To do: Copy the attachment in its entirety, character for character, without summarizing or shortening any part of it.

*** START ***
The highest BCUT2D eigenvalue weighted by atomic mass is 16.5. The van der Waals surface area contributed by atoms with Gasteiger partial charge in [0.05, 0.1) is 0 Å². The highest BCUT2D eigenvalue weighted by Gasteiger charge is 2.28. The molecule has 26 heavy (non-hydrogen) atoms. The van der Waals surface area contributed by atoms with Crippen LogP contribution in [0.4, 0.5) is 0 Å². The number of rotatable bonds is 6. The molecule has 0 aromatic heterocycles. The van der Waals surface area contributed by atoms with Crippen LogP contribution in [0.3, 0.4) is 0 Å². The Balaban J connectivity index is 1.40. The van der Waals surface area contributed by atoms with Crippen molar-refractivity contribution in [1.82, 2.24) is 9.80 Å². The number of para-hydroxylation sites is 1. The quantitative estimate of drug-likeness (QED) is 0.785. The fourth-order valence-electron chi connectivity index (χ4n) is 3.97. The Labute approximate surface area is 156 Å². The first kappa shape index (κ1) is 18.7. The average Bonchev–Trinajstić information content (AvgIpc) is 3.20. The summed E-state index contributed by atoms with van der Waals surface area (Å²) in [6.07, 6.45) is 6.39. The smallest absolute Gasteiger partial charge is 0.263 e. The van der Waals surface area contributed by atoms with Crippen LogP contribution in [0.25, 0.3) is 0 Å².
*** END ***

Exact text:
The highest BCUT2D eigenvalue weighted by atomic mass is 16.5. The van der Waals surface area contributed by atoms with Gasteiger partial charge in [0.05, 0.1) is 0 Å². The highest BCUT2D eigenvalue weighted by Gasteiger charge is 2.28. The molecule has 26 heavy (non-hydrogen) atoms. The van der Waals surface area contributed by atoms with Crippen LogP contribution in [0.4, 0.5) is 0 Å². The number of rotatable bonds is 6. The molecule has 0 aromatic heterocycles. The van der Waals surface area contributed by atoms with Crippen LogP contribution in [0.3, 0.4) is 0 Å². The Balaban J connectivity index is 1.40. The van der Waals surface area contributed by atoms with Crippen molar-refractivity contribution in [1.82, 2.24) is 9.80 Å². The number of para-hydroxylation sites is 1. The quantitative estimate of drug-likeness (QED) is 0.785. The fourth-order valence-electron chi connectivity index (χ4n) is 3.97. The Labute approximate surface area is 156 Å². The first kappa shape index (κ1) is 18.7. The average Bonchev–Trinajstić information content (AvgIpc) is 3.20. The summed E-state index contributed by atoms with van der Waals surface area (Å²) in [6.07, 6.45) is 6.39. The smallest absolute Gasteiger partial charge is 0.263 e. The van der Waals surface area contributed by atoms with Crippen LogP contribution in [0.25, 0.3) is 0 Å².